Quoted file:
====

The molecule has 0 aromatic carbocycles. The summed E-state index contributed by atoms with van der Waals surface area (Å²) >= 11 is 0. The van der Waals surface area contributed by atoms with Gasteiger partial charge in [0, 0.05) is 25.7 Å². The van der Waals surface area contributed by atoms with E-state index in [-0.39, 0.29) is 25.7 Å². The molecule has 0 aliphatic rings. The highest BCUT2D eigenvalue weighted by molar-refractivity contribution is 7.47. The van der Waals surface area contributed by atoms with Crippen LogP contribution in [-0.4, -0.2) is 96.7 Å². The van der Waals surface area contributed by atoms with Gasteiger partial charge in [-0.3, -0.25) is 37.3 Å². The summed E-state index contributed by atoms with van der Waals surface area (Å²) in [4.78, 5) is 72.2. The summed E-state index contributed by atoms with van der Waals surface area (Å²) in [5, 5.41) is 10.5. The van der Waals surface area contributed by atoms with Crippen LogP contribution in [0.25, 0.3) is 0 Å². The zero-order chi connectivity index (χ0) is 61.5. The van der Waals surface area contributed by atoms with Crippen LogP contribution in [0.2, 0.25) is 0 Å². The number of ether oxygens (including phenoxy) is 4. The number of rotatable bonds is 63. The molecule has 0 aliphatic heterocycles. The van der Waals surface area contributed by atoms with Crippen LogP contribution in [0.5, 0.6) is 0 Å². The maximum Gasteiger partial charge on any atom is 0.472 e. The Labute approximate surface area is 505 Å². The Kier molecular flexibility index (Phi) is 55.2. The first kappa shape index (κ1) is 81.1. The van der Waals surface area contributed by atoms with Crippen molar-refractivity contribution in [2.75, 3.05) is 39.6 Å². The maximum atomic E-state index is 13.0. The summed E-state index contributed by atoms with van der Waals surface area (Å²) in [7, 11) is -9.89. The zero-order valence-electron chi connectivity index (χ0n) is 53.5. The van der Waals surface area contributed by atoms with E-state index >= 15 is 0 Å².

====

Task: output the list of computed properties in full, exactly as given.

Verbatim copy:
The molecule has 0 aromatic carbocycles. The summed E-state index contributed by atoms with van der Waals surface area (Å²) >= 11 is 0. The van der Waals surface area contributed by atoms with Gasteiger partial charge in [0, 0.05) is 25.7 Å². The van der Waals surface area contributed by atoms with E-state index in [-0.39, 0.29) is 25.7 Å². The molecule has 0 aliphatic rings. The highest BCUT2D eigenvalue weighted by molar-refractivity contribution is 7.47. The van der Waals surface area contributed by atoms with Crippen LogP contribution in [-0.4, -0.2) is 96.7 Å². The van der Waals surface area contributed by atoms with Gasteiger partial charge in [-0.3, -0.25) is 37.3 Å². The summed E-state index contributed by atoms with van der Waals surface area (Å²) in [4.78, 5) is 72.2. The summed E-state index contributed by atoms with van der Waals surface area (Å²) in [5, 5.41) is 10.5. The van der Waals surface area contributed by atoms with Crippen LogP contribution in [0.25, 0.3) is 0 Å². The zero-order chi connectivity index (χ0) is 61.5. The van der Waals surface area contributed by atoms with Crippen LogP contribution in [0.2, 0.25) is 0 Å². The number of ether oxygens (including phenoxy) is 4. The number of rotatable bonds is 63. The molecule has 0 aliphatic heterocycles. The van der Waals surface area contributed by atoms with Crippen LogP contribution in [0.5, 0.6) is 0 Å². The maximum Gasteiger partial charge on any atom is 0.472 e. The Labute approximate surface area is 505 Å². The Kier molecular flexibility index (Phi) is 55.2. The first kappa shape index (κ1) is 81.1. The van der Waals surface area contributed by atoms with Crippen molar-refractivity contribution in [2.75, 3.05) is 39.6 Å². The maximum atomic E-state index is 13.0. The summed E-state index contributed by atoms with van der Waals surface area (Å²) in [7, 11) is -9.89. The zero-order valence-electron chi connectivity index (χ0n) is 53.5. The van der Waals surface area contributed by atoms with E-state index >= 15 is 0 Å².